When duplicate smears are available, one smear can be stained according to the conventional Papanicolaou technique and the other smear can be used to detect expression of MN/CA9 antigen. Alternatively, after the cytological examination, a conventional Pap smear sample can be destained to remove Pap stain and then re-stained, for example using immunohistochemical techniques, to detect expression of MN/CA9 antigen.
II. Cytological Dx: The Bethesda System (TBS)
The TBS classification system is used for the preliminary cytological diagnosis of Pap smear cells. The Clinical Laboratory Improvement Act of 1988 mandated a uniform system for reporting Pap smear screening results. The system that was developed pursuant to that Act is known as The Bethesda System (TBS), and has been in effect since 1991, replacing the earlier classification system. There is no accurate way to correlate the two systems, except in the broadest of terms.
The Bethesda System first reports the adequacy of the sample, e.g., if endocervical cells are present, and uses descriptive terms for abnormal results. The System may also describe any benign cellular changes detected on the Pap smear due to fungal, bacterial, protozoal, or viral infection. In addition the results may report if the Pap smear detected reactive cellular changes associated with inflammation, atrophic vaginitis, radiation, or an intrauterine contraceptive device. (IUD).
Pap smears containing atypical cells or cell clusters that do not correspond to benign cellular changes are given a descriptive diagnosis of epithelial cell abnormalities. The descriptive diagnosis of epithelial cell abnormalities is further categorized as squamous or glandular cell abnormalities.
The descriptive diagnosis of squamous cell abnormalities can include: (1) atypical squamous cells of undetermined significance (ASCUS); (2) low-grade squamous intraepithelial lesions (LSIL); or (3) high-grade squamous intraepithelial lesions (HSIL). ASCUS indicates abnormalities that do not fit the criteria for a squamous intraepithelial lesion (SIL), but are nevertheless noteworthy. The ASCUS category may be further qualified with Favor Reactive Process, Changes Associated with Atrophy, or Favor Neoplasia. LSIL includes mild dysplasia and may include changes suggestive of human papilloma virus (HPV). HSIL includes moderate to severe dysplasia, carcinoma in situ, and squamous cell carcinoma.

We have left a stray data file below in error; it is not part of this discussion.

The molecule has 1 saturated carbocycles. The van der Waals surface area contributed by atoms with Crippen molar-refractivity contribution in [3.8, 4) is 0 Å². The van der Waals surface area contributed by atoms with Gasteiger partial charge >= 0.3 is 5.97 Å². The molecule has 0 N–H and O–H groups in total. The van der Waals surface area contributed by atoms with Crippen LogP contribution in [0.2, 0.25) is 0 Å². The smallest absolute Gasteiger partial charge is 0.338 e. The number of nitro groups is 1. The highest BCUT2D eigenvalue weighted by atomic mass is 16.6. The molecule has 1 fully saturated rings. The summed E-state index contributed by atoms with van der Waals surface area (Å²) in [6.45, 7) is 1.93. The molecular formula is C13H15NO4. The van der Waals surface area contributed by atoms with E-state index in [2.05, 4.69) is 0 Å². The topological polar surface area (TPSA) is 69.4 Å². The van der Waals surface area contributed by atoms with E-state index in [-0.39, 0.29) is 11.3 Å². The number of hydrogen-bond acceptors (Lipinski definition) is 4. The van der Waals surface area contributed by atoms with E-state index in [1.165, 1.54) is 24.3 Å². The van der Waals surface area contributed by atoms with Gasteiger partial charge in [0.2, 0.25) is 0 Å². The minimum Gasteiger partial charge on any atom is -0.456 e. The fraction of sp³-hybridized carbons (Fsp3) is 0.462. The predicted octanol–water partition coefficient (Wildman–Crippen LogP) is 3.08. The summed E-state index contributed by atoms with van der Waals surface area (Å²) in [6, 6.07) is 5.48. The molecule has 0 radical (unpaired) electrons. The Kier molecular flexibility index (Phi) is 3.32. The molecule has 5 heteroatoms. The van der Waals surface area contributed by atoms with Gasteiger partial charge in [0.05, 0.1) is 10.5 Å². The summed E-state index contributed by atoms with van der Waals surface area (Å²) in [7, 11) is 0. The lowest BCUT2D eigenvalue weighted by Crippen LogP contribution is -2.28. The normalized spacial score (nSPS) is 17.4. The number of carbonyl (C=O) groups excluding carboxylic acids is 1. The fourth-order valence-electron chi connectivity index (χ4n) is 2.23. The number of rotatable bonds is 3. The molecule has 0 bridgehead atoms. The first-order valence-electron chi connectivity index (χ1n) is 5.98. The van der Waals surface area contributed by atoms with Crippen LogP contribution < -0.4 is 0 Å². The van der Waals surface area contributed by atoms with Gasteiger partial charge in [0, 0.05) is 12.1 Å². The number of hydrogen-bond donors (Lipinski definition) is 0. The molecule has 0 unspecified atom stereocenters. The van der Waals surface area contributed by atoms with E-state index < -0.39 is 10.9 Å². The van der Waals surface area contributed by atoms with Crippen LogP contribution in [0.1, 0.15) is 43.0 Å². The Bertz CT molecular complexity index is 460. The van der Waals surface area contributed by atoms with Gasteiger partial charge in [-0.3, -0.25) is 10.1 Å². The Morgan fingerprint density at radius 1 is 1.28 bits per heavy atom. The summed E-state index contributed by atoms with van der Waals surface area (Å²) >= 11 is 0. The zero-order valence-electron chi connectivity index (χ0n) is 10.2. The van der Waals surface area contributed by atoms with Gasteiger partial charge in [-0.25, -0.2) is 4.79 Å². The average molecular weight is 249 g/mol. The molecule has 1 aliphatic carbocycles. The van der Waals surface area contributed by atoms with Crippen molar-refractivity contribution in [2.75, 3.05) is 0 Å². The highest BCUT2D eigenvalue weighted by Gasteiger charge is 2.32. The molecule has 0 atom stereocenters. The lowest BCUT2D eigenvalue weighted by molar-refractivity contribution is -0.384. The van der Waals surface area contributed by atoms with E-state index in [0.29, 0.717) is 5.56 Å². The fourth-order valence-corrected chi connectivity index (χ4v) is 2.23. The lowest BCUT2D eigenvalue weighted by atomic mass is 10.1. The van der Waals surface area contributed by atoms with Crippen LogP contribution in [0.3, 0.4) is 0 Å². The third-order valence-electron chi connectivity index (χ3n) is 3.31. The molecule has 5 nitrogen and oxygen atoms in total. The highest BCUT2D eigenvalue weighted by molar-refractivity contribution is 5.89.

The descriptive diagnosis of glandular cell abnormalities can include: (1) glandular endometrial cells, which are cytologically benign, in a post-menopausal woman; (2) atypical glandular cells of undetermined significance (AGUS); and (3) pre-invasive or malignant neoplasms such as endocervical, endometrial, extrauterine, or other adenocarcinoma. The AGUS category may be further qualified with Favor Reactive Process, Favor Neoplastic Process and Not Otherwise Specified (NOS).
III. Detection Procedure
Pap smear cells that have been cytologically diagnosed as atypical glandular cells of undetermined significance (AGUS) under the Bethesda System of terminology are subjected to a procedure whereby expression of MN/CA9 antigen is detected.
A. MN/CA9 Antigen
The phrase “MN/CA9 antigen” is herein defined to mean proteins and/or polypeptides encoded by an MN/CA9 gene or fragments thereof. A “polypeptide” is a chain of amino acids covalently bound by peptide linkages and is herein considered to be composed of 50 or less amino acids. A “protein” is herein defined to be a polypeptide composed of more than 50 amino acids. The MN/CA9 gene encodes an MN/CA9 protein of about 48 kDa. MN/CA9 protein is a transmembrane glycoprotein, which may be localized on the cell surface and in the nucleus of HeLa cells and in some human carcinomas. The MN/CA9 protein is expressed in HeLa cells as twin proteins of 54 and 58 kDa, which can form disulfide-linked oligomers. The gene for the MN/CA9 protein includes the nucleotide sequence of SEQ ID NO:1, which encodes the amino acid sequence of SEQ ID NO:2., as described in U.S. Pat. No. 5,387,676, incorporated herein by reference.